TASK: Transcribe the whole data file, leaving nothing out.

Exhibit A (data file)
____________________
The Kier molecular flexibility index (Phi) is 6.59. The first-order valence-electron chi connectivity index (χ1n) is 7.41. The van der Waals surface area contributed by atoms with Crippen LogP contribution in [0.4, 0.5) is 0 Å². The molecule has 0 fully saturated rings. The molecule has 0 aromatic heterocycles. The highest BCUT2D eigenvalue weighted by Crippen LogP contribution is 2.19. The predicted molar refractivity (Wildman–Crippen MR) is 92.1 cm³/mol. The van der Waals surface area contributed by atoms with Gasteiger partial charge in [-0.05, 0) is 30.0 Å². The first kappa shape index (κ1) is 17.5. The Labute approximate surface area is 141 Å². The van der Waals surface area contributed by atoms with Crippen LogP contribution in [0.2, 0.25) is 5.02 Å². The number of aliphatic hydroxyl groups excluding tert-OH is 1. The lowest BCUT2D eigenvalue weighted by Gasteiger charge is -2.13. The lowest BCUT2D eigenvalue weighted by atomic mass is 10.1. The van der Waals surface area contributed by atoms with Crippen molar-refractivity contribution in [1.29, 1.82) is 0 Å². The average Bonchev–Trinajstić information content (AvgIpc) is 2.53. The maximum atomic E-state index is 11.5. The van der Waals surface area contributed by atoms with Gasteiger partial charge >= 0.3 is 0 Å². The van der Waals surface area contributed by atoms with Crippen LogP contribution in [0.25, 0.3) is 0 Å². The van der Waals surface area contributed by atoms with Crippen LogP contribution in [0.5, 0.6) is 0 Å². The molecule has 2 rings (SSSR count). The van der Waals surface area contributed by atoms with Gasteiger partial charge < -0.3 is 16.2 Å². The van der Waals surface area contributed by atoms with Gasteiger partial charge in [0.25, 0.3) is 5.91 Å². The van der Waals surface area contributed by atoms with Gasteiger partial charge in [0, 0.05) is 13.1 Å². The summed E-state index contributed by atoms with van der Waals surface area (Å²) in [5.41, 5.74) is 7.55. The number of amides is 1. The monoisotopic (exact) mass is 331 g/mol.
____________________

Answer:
The Kier molecular flexibility index (Phi) is 6.59. The first-order valence-electron chi connectivity index (χ1n) is 7.41. The van der Waals surface area contributed by atoms with Crippen LogP contribution in [0.4, 0.5) is 0 Å². The molecule has 0 fully saturated rings. The molecule has 0 aromatic heterocycles. The highest BCUT2D eigenvalue weighted by Crippen LogP contribution is 2.19. The predicted molar refractivity (Wildman–Crippen MR) is 92.1 cm³/mol. The van der Waals surface area contributed by atoms with Gasteiger partial charge in [-0.05, 0) is 30.0 Å². The first kappa shape index (κ1) is 17.5. The Labute approximate surface area is 141 Å². The van der Waals surface area contributed by atoms with Crippen LogP contribution in [0.2, 0.25) is 5.02 Å². The number of aliphatic hydroxyl groups excluding tert-OH is 1. The lowest BCUT2D eigenvalue weighted by Gasteiger charge is -2.13. The lowest BCUT2D eigenvalue weighted by atomic mass is 10.1. The van der Waals surface area contributed by atoms with Crippen molar-refractivity contribution in [1.29, 1.82) is 0 Å². The average Bonchev–Trinajstić information content (AvgIpc) is 2.53. The maximum atomic E-state index is 11.5. The van der Waals surface area contributed by atoms with Gasteiger partial charge >= 0.3 is 0 Å². The van der Waals surface area contributed by atoms with Crippen LogP contribution in [0.25, 0.3) is 0 Å². The van der Waals surface area contributed by atoms with Crippen LogP contribution in [0.5, 0.6) is 0 Å². The molecule has 2 rings (SSSR count). The van der Waals surface area contributed by atoms with Gasteiger partial charge < -0.3 is 16.2 Å². The van der Waals surface area contributed by atoms with Gasteiger partial charge in [0.25, 0.3) is 5.91 Å². The van der Waals surface area contributed by atoms with Gasteiger partial charge in [0, 0.05) is 13.1 Å². The summed E-state index contributed by atoms with van der Waals surface area (Å²) in [5.41, 5.74) is 7.55. The number of amides is 1. The monoisotopic (exact) mass is 331 g/mol.